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Skinny? Or Not?


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51 members have voted

  1. 1. Rainy's weight?

    • You're starving that dog!
      37
    • Just right
      14
    • Too chunky (this might be impossible)
      0


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Rainy is a lovely girl. I chose "just right" because I would not say she is starving; and I agree with the poster who said it is better to err on the thinner side.

She reminds me of my Lea (now 9 yrs old)when we first got her last year. She seemed a little too ribby to us, so we increased her food a bit and put a couple of lbs on her. We call it her "pet weight" :-)

A few ribs still show, but she is far from overweight.

Theresa (Tess)

Mom to Elliott (Sol Flasher) and Lea (PTL Lea)

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According to the numbers she doesn't need thyriod meds. But now I feel like a horrible mom! We've been dealing with noise phobias that branches into car phobia, etc since July 2011. We have tried multiple anxiety meds, natural remedies, behavior modification, positive associations, ignoring her, forcing her to deal with the fears.... Every blasted thing! The vet finally suggested a trip to the U of Penn. After she was so drugged that she ran into a wall and split her eye open on Christmas, I decided to just try medicating her thyriod. Even though it's been tested over and over again. Soloxine = instant normal bomb proof dog again within 3 days. Next time I will insist on trying this first then anxiety meds. Live and learn.

 

Actually just got a phone call from the vet. Her t4 is at 3.6 so we will reduce it down by .01 and retest in another month ;-)

My girl had multiple symptoms of hypothyroid & the blood work pointed to it as well. One of her symptoms was the sudden onset & rapid increase of fearfulness. The fears were about the first symptoms to resolve.

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She's on the skinny side for me.

 

I understand about medicating for the anxiety, but too much thyroid can be as bad. Over-medicating will cause her to lose weight or not be able to gain any. She might become a bit hyper-active, and be unable to focus or concentrate. Her body temperature may run a few degrees higher and she might always feel like she has a fever. Her organs will be working harder and this will be hard on her down the road.

 

Getting her to as small a dose as possible will help. I definitely would not begin any new physical training regimen until you have this problem solved.

 

What anti-anxiety meds have you tried with her?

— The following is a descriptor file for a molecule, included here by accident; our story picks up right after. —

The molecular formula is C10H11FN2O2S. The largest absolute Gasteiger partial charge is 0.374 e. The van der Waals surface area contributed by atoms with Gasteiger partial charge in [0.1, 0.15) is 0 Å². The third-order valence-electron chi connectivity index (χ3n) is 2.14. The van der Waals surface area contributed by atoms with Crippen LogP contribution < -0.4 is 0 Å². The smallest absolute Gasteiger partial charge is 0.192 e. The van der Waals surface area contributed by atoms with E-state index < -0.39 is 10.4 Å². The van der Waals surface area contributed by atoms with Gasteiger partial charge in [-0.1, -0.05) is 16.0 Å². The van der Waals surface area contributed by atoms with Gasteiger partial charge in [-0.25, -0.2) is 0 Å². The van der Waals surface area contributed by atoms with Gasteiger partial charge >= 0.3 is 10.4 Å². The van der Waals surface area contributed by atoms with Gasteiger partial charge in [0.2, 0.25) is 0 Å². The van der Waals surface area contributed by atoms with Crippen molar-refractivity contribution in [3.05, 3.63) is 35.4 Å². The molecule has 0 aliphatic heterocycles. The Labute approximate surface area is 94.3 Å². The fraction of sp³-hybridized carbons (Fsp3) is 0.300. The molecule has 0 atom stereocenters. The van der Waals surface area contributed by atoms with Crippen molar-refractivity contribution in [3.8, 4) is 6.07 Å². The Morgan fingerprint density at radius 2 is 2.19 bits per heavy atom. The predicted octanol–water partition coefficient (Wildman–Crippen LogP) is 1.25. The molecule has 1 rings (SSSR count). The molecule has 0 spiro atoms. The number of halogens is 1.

Chris - Mom to: Lilly, Felicity (DeLand), and Andi (Braska Pandora)

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I tend to keep mine at racing weight but we are also very active, we walk several miles every day, they get to run several times a week and I feed them a raw diet which keeps their weight down. Both boys are very muscular and basically look more or less the way they did when racing. I think your grey may be slightly thin but her muscles are also well defined so maybe a couple of pounds but not more then 2-4lb. It also depends on the dog's overall build and bone structure, (just like with people!). My Onyx is very lanky, very long and tall and while he is in good shape you can still see the last few ribs and the tips of his hips. He is so classic looking, has the best gait, he trots like a show dog. He is thin but not skinny-that is just his built. Jasper, my other boy is really solid and kind of stocky and very muscular. His butt muscles are huge and he has a very deep chest, you can see the last few ribs but barely the tips of his hip bones, although you can feel them. There is no fat on him, he is at racing weight but looks "fatter". So I think the greyhound overall build contributes to their overall appearance.

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According to the numbers she doesn't need thyriod meds. But now I feel like a horrible mom! We've been dealing with noise phobias that branches into car phobia, etc since July 2011. ..... Soloxine = instant normal bomb proof dog again within 3 days.
It is a very bad idea to give thyroid meds if the dog doesn't have low thyroid. They'll make any dog "brighter" and more active, and have the potential to cause early and irreversible kidney damage, cardiac damage, and bone lesions.